Photo By Ethan Steinquest | Staff Sergeant Cameron Niccum, 744th Ordnance Company, 184th Ordnance Battalion, 52nd Explosive Ordnance Group (Explosive Ordnance Disposal), tests his strength.
FORT CAMPBELL, KY, UNITED STATES
Story by Ethan Steinquest
Defense Visual Information Distribution Service
FORT CAMPBELL, Ky. – Explosive Ordnance Disposal, or EOD, Soldiers put their lives on the line when-ever they’re called into action, and their protective equipment can mean the difference between life and death.
Fort Campbell’s 52nd Ordnance Group (Explosive Ordnance Disposal) is playing a major role in pushing that equipment forward as the first unit to test the Next Generation Advanced Bomb Suit, or NGABS, the latest development in Army bomb suit technology.
“We got a lot of receptive feedback from the Soldiers, and they were very thorough,” said Sgt. 1st Class Jeremy Jordan, 184th Ordnance Battalion, 52nd EOD. “
“They understand it’s the next generation of bomb suit that we’re going to be using … (and) we can make sure we have a good suit that’s fielded to us, and in turn support the Army and local authorities through our mission,” he said.
Initial NGABS fielding is expected around the second quarter of 2023, said Maj. Justin Bond, assistant product manager, Soldier Protective Equipment, Program Executive Office Soldier. 52nd EOD has completed multiple human factors evaluations meant to provide feedback and help improve the suit’s design in the meantime, most recently April 5-19.
“We need EOD technicians to assess this capability, and the 52nd EOD group at Fort Campbell offers that,” Bond said. “They were willing and ready to provide the necessary Soldiers to help us evaluate the capability, and the availability of resources at the 52nd EOD was also helpful in facilitating the event.”
The NGABS provides increased mobility, 360-degree ballistic protection, weight reductions and a modular sensor suite that provides low light and thermal capability. All of these are improvements when compared to the existing advanced bomb suit, or ABS. Through human factors evaluation, or HFE, 52nd EOD evaluated the improvements through a series of operationally relevant training exercises.
“The engineers who are designing this suit are actually listening to our feedback and care about what we have to say,” said Sgt. 1st Class Eric Thom, 717th Ordnance Company, 184th Ordnance Battalion, 52nd EOD. “During the first round, there were a lot of negatives about the suit that they changed for the better, and I think it just needs a few more tweaks in the design, comfort and mobility.”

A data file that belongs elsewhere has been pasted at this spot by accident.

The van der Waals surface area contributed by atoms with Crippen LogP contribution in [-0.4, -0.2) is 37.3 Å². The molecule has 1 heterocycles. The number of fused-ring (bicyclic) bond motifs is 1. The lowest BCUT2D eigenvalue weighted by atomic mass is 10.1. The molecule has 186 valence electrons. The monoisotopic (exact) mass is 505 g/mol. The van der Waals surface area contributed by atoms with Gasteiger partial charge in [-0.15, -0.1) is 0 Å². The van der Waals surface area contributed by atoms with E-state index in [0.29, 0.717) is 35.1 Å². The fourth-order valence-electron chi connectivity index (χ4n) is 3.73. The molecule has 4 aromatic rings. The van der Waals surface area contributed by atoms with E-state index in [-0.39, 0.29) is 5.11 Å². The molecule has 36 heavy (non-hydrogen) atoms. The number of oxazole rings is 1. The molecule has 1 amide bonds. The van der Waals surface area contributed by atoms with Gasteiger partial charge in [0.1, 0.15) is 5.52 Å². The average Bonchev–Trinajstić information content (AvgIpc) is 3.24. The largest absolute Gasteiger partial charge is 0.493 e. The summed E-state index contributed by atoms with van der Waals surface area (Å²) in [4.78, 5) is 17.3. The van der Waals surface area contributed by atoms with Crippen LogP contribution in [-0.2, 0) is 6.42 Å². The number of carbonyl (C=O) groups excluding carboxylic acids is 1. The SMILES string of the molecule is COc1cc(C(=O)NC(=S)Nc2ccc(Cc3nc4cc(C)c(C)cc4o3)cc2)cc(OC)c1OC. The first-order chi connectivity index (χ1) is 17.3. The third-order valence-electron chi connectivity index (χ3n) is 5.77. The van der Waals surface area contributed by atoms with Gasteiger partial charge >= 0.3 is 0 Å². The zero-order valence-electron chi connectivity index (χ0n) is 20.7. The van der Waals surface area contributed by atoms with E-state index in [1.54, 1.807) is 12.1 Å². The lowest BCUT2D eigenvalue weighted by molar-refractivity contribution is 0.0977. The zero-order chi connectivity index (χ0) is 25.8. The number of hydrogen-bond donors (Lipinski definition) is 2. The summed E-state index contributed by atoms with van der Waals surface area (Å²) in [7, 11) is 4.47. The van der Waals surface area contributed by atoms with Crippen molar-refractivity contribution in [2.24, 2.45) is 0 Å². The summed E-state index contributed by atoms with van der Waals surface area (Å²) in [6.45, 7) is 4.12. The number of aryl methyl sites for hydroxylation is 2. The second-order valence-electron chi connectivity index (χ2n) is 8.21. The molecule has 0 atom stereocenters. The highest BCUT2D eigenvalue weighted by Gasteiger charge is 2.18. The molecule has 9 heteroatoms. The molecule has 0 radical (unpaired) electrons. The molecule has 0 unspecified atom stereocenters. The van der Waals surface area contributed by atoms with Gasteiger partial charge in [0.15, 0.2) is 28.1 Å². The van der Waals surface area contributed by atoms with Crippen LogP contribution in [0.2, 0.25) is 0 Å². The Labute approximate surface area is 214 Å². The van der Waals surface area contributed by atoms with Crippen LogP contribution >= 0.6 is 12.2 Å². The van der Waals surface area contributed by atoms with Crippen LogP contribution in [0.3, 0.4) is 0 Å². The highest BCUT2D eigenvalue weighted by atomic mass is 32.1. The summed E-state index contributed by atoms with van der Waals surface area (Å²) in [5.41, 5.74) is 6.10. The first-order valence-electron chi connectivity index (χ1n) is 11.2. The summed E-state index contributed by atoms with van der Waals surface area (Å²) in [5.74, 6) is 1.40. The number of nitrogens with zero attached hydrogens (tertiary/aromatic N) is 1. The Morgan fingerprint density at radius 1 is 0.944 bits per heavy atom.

Thom said the suit’s mobility in certain areas and the addition of ballistic protection stood out as strong points, but he recommends improvements to its fitting and sensor systems.
“On a personal level, this is something I feel that I can contribute to fostering the career field and the equipment the guys that are following me will be able to use,” he said. “If I can help them get better equipment, that’s a huge part of what being EOD is – not just to protect myself, but to leave some-thing to protect future EOD techs.”
Fort Campbell also brought in Soldiers from other installations to effectively test how the NGABS functions for women because 52nd EOD is predominantly male.
“This has been a huge opportunity,” said Staff Sgt. Dione Brown, 55th Ordnance Company EOD, Fort Belvoir, Virginia. “Giving valuable input to a system that’s probably still going to be used 10 years down the line by techs that follow behind me is a big deal, and I feel very fortunate to be part of the process.”
Brown said the NGABS is a marked improvement over the ABS and could save time across the Army once it is fielded to active-duty Soldiers.
“The mobility, range of motion and the modular system are huge improvements over the suit we have right now,” she said. “The biggest thing is the range of motion – allowing us to do a job quickly with little impediment to our movement means we’ll be able to neutralize our target faster, get in and get out.”
Bond said the HFE was a success and provided PEO Soldier with valuable input on the suit’s strengths and weaknesses.
“These are EOD technicians, so it’s very important that we have the actual user’s feedback as we’re developing this capability,” he said. “We’ll take that feedback and make necessary design changes prior to the next HFE.”
Jordan said 52nd EOD is expected to conduct another HFE this fall, and the Soldiers look forward to helping make the NGABS the best it can be.
“I’ve been in the Army for 18 years, so I probably won’t see this suit fielded until right as I’m getting out,” he said. “But it feels good to do my part in helping it come together. And all the Soldiers, whether they know it or not, they’re helping to shape the future of EOD.”